Birth control rights encounter threat on 40th anniversary
May 26, 2005
Forty years ago on June 7, in one of the century's most important advances for women, the U.S. Supreme Court upheld a married couple's right to birth control. Today, that right is under attack.
The 1965 Griswold v. Connecticut decision helped usher in an era when, for the first time in history, women could control when and how many children they would have. Today, virtually all American women -- 98 percent -- use a contraceptive method at some point in their lives, according to the Alan Guttmacher Institute.
But that is not stopping religious and ideological extremists from declaring war on birth control.
Bolstered by religious conservatives willing to flex their bulging political muscle, the movement against birth control has moved beyond the fringe. Across the country, many pharmacists won't fill birth control prescriptions, some hospital emergency rooms refuse to dispense emergency contraception and some state legislatures are cutting funds for family planning.
Conservatives in the Roman Catholic Church, meanwhile, are pushing for stricter enforcement of the church's stance that all forms of artificial birth control are immoral.
Many anti-abortionists, taking their war to a new level, argue that hormonal birth control is "chemical abortion." To make their case, they rely on a religious, rather than medical, definition of pregnancy.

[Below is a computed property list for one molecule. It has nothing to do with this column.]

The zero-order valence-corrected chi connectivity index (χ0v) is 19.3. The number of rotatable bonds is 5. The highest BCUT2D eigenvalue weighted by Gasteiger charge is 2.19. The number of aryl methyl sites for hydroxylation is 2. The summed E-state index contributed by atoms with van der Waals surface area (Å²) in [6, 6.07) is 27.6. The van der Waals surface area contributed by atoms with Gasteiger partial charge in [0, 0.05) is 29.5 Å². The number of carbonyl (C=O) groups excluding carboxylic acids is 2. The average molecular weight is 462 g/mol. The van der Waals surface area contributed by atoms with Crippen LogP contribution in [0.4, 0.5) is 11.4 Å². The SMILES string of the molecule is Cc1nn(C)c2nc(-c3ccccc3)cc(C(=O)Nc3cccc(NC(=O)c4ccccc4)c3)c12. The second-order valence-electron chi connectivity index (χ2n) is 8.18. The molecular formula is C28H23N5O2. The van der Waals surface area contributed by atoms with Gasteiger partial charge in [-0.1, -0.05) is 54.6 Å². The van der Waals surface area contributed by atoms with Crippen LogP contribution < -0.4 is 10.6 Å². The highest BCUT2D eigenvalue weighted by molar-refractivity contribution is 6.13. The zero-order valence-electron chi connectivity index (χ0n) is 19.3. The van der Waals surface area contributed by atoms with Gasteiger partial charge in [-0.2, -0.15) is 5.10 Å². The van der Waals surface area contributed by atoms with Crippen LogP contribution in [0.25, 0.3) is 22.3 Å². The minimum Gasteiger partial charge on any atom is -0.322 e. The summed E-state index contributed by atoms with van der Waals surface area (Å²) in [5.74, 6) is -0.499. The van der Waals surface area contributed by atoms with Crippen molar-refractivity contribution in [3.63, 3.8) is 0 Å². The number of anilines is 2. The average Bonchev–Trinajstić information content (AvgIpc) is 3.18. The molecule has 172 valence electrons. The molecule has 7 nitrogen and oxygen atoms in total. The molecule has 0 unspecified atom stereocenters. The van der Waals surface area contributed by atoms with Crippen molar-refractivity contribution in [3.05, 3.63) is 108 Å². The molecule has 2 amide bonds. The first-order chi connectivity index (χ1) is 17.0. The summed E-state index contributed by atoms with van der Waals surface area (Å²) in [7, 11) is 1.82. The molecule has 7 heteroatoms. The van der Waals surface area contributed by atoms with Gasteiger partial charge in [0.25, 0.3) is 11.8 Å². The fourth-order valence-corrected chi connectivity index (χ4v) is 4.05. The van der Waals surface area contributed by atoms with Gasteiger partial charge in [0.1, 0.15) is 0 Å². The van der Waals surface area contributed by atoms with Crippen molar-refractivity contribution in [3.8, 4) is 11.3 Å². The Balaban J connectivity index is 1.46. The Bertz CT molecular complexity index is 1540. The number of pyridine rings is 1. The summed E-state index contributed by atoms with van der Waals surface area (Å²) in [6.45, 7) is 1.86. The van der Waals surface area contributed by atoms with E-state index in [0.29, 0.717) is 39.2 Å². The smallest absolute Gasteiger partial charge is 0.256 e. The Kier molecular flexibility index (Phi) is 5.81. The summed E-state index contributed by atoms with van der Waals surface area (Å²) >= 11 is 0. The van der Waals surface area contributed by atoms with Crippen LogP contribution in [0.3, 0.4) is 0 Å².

The American College of Obstetricians and Gynecologists, which represents more than 47,000 members, defines pregnancy as occurring when a fertilized egg implants in the uterus.
But extremists in the anti-abortion movement have ditched this definition, arguing instead that pregnancy begins at conception when a sperm fertilizes the egg. What's more, they argue that this fertilized egg -- which is smaller than the period at the end of this sentence -- has the same moral and legal rights as a living human being.
Much of the current controversy centers on emergency contraception. A high dose of this hormonal birth control is 90 percent effective in preventing a pregnancy if taken within 72 hours of unprotected intercourse. Often called "the morning after pill," it has no effect if a woman is already pregnant, and it should not be confused with the RU-486 abortion pill.
Both the American College of Obstetricians and Gynecologists and the American Medical Association advocate emergency contraception's over-the-counter availability. Planned Parenthood estimates that wider access to this birth control could prevent 1.7 million unintended pregnancies and 800,000 abortions each year.
Yet the campaign against emergency contraception is so strong that Wal-Mart, the country's largest retailer and the fourth-largest provider of pharmaceuticals, won't even stock the drug.
The extremists have also held up the Food and Drug Administration's approval of over-the-counter status for emergency contraception. (Canada, by contrast, granted over-the-counter status on April 19.)
Forty years ago, the U.S. Supreme Court expanded the constitutional right to privacy and held that state legislatures could not outlaw contraceptives.
Today, extremists have set their sights not just on Roe v. Wade, but also on Griswold v. Connecticut. It's time to wake up and defend women's rights -- or find ourselves locked into Stone Age medicine.
Barbara Miner is a Milwaukee-based writer specializing in social issues. She can be reached at email@example.com.